Wolfgang Frank

Wolfgang Frank (21 February 1951 – 7 September 2013) was a German football manager and player.[1][2]

Wolfgang Frank
Personal information
Full name Wolfgang Frank
Date of birth (1951-02-21)21 February 1951
Place of birth Reichenbach an der Fils, West Germany
Date of death 7 September 2013(2013-09-07) (aged 62)
Place of death Mainz, Germany
Height 1.72 m (5 ft 8 in)
Position(s) Striker
Youth career
TSV Schlierbach
Senior career*
Years Team Apps (Gls)
0000–1971 VfL Kirchheim/Teck
1971–1973 VfB Stuttgart 55 (23)
1973–1974 AZ Alkmaar 22 (4)
1974–1977 Eintracht Braunschweig 106 (52)
1977–1980 Borussia Dortmund 34 (10)
1980–1982 1. FC Nürnberg 20 (4)
1982–1984 FSV Bad Windsheim
Total 215 (89)
National team
1972–1977 West Germany B 6 (3)
Teams managed
1984–1988 FC Glarus
1989–1990 FC Aarau
1991–1992 FC Wettingen
1992–1993 FC Winterthur
1994–1995 Rot-Weiss Essen
1995–1997 Mainz 05
1997–1998 Austria Wien
1998–2000 Mainz 05
2000 MSV Duisburg
2002–2004 SpVgg Unterhaching
2004–2005 FC Sachsen Leipzig
2006 Farul Constanța
2006–2007 Kickers Offenbach
2008 Wuppertaler SV Borussia
2008–2009 SV Wehen Wiesbaden
2010–2011 Carl Zeiss Jena
2011–2012 Eupen
* Senior club appearances and goals counted for the domestic league only

Frank was born in Reichenbach an der Fils, and made a total of 215 appearances in the Bundesliga during his playing career, scoring 89 goals. For the Germany national football B team, he scored three goals in six games.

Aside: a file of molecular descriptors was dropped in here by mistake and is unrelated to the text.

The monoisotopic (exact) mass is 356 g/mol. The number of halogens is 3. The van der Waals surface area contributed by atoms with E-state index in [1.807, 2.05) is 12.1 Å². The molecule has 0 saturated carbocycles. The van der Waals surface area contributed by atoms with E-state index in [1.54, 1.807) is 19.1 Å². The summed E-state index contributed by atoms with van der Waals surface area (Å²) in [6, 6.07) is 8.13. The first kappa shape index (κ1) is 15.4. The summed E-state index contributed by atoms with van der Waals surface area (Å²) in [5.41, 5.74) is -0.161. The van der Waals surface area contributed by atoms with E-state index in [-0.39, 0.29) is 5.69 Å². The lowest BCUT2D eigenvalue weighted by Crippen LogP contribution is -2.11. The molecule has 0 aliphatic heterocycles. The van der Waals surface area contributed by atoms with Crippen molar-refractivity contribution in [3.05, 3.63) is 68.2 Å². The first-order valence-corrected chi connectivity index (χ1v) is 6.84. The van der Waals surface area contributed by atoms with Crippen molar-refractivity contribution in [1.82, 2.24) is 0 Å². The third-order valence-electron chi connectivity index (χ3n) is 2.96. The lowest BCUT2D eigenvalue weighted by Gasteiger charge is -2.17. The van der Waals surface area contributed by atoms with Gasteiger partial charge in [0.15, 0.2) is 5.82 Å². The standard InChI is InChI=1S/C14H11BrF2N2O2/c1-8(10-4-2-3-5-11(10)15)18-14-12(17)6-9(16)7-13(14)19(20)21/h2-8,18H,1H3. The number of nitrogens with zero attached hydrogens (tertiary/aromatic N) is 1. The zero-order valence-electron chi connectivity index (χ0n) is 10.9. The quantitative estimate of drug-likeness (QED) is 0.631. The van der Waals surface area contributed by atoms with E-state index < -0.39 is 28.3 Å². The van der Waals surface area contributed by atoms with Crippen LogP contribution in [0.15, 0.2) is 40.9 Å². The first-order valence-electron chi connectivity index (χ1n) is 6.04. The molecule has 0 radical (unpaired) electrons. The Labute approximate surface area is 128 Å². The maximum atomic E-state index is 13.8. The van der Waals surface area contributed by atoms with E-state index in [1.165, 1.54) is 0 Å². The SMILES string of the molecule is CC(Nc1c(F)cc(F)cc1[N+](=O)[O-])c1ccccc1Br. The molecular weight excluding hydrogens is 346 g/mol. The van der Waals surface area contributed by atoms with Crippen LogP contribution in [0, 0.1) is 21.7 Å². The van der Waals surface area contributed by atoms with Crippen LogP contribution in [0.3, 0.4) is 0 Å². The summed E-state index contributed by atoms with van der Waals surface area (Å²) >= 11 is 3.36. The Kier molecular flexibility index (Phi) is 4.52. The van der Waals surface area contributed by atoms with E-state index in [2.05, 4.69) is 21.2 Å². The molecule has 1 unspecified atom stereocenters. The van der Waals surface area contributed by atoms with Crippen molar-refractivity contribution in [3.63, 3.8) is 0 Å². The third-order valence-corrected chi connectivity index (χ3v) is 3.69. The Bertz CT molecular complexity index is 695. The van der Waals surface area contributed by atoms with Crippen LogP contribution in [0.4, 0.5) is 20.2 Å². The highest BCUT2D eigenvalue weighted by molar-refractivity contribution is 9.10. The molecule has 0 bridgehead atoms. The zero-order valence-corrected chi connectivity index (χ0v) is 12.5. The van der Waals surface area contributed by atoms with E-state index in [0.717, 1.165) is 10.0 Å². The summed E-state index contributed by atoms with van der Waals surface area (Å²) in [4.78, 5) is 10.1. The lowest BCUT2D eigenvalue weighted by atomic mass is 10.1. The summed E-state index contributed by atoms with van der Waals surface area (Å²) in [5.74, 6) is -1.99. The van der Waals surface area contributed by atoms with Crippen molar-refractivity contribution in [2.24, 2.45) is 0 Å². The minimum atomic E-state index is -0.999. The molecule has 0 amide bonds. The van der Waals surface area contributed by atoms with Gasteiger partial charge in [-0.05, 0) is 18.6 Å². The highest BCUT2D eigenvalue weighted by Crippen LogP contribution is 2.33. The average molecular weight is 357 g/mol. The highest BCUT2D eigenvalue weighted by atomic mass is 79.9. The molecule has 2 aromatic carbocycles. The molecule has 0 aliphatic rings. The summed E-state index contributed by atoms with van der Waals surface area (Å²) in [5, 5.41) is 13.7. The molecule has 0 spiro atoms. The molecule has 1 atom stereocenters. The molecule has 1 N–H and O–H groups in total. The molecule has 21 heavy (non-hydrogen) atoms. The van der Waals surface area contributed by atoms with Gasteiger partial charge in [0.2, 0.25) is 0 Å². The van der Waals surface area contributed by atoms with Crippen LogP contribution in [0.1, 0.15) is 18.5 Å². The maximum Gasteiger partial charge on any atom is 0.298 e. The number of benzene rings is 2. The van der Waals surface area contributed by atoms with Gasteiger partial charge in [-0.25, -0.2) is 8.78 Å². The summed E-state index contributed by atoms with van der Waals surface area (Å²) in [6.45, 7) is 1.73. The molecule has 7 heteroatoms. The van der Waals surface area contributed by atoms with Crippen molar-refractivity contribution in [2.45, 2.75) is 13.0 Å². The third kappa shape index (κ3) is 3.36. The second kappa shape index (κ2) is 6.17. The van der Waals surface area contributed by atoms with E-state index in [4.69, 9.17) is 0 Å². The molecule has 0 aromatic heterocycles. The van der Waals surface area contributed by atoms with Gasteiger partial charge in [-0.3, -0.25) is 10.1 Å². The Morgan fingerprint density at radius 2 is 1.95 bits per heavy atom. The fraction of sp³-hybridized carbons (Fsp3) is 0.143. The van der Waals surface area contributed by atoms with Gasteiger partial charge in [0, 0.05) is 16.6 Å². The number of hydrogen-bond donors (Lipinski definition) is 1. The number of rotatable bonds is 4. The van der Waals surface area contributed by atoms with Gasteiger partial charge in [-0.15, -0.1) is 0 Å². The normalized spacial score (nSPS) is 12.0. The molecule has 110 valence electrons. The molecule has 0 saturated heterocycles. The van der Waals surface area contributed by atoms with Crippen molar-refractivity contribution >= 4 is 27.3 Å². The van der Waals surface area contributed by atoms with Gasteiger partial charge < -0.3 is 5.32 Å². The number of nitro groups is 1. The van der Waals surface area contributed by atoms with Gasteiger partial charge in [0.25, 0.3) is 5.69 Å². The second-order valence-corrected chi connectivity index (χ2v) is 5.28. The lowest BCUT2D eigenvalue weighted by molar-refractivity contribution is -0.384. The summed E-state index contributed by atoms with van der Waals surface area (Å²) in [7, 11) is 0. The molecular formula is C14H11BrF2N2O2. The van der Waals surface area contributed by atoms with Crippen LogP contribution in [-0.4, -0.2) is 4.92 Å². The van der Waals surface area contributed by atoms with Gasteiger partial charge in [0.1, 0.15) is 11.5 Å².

As a manager, Frank was at the helm of 16 different clubs and led Rot-Weiss Essen to the 1994 DFB-Pokal final, only to lose 3–1 to SV Werder Bremen at Berlin's Olympic Stadium.

In his final year as a player, Frank trained as a teacher in sport and religion. He was inspired by Arrigo Sacchi's A.C.Milan and introduced the 4-4-2 system to Germany at a time when German teams played with a sweeper.[citation needed] Inspired by how Sacchi had got his team to press, marking space rather than individual players, Frank introduced this advanced tactical thinking into German football. He is credited with inspiring a renaissance in the Bundesliga which has inspired a new generation of managers such as Jürgen Klopp and Joachim Löw.

Frank died in Mainz, aged 62.


  1. ^ "Frank, Wolfgang". kicker.de (in German). Retrieved 10 May 2011.
  2. ^ "Klopp-Lehrmeister erliegt Krebsleiden" (in German). Bild.de. 7 September 2013. Retrieved 7 September 2013.

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